As you read this, it may be useful to review the MSDN article “Understanding the Table Service Data Model”, at http://msdn.microsoft.com/en-us/library/windowsazure/dd179338.aspx.

Encoding

When aggregating information from the Internet, the content type will not be known. Early on, I encountered issues saving content directly to table storage, in the form of obscure HTTP exceptions from the Windows Azure Storage DLL (in one case, it turned out to be HTML character codes in Meta tags). For Scruddle, the best option was to URL encode text content prior to saving, using the HttpUtility.UrlEncodeUnicode() method in the System.Web assembly. This held true both for the storage emulator and actual cloud storage.

Before URL encoding, the raw data can be indexed for searching, trending, or other activities. Prior to displaying the content, you simply pass the URL encoded content through the HttpUtility.UrlDecode() method, also in the System.Web assembly.

Content Length (Strings)

A single table storage column with the String data type has a limit of 64KB, but there are several points to consider. First, this does not translate to 64K characters, and second, you may need to be prepared to handle string content that exceeds 64KB.

For Scruddle, I modified the business logic that Inserts table entities to examine the string content length. If it exceeded a certain threshold (in Scruddle’s case, 32K length or higher), the table entity’s content would be stored in Blob storage, instead of table storage. Simply set a boolean flag indicating where the content is stored, create and store a blob byte array, and null out the table entity’s content prior to storing.

When retrieving the table entity, the boolean flag indicates whether the content is stored with that entity, or should be retrieved from Blob storage, and the entity is then returned to the consuming processes.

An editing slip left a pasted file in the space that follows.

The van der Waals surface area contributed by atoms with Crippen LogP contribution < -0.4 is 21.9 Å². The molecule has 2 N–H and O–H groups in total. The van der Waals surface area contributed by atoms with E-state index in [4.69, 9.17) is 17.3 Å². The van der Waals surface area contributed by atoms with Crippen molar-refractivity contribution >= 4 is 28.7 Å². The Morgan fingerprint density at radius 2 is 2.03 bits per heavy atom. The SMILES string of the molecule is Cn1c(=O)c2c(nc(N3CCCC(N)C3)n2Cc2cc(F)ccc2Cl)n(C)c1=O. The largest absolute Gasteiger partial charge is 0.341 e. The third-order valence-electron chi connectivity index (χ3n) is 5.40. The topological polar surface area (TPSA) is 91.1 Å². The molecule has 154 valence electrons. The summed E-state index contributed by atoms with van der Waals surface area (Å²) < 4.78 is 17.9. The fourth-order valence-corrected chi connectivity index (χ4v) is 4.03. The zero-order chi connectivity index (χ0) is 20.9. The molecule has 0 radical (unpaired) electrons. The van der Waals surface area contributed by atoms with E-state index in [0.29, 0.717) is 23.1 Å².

Content Length (Byte Arrays)

Table storage also has a 64KB limit for byte arrays. If binary content might exceed 64KB, the same approach to Scruddle’s string storage can also be utilized. Use a boolean flag to indicate if the content is stored in the table entity or Blob storage, and insert and retrieve the content appropriately.

Decimal Data

It is very important to realize that, for table storage, decimal data must be stored in the double data type, not the decimal data type. That holds true for any kind of decimal data, from currency to geospatial coordinates.

Other Thoughts

I have been extremely pleased with Azure table storage. In fact, I have been more impressed by the cost and flexibility of table storage than I have SQL Azure. While reporting on table storage entities presents a different challenge than traditional database reporting, it is worth considering keeping large datasets in cloud storage.

I’ll probably create another “lessons learned” blog as Scruddle transitions to production. Until then, hopefully this information can keep your head from banging against the wall.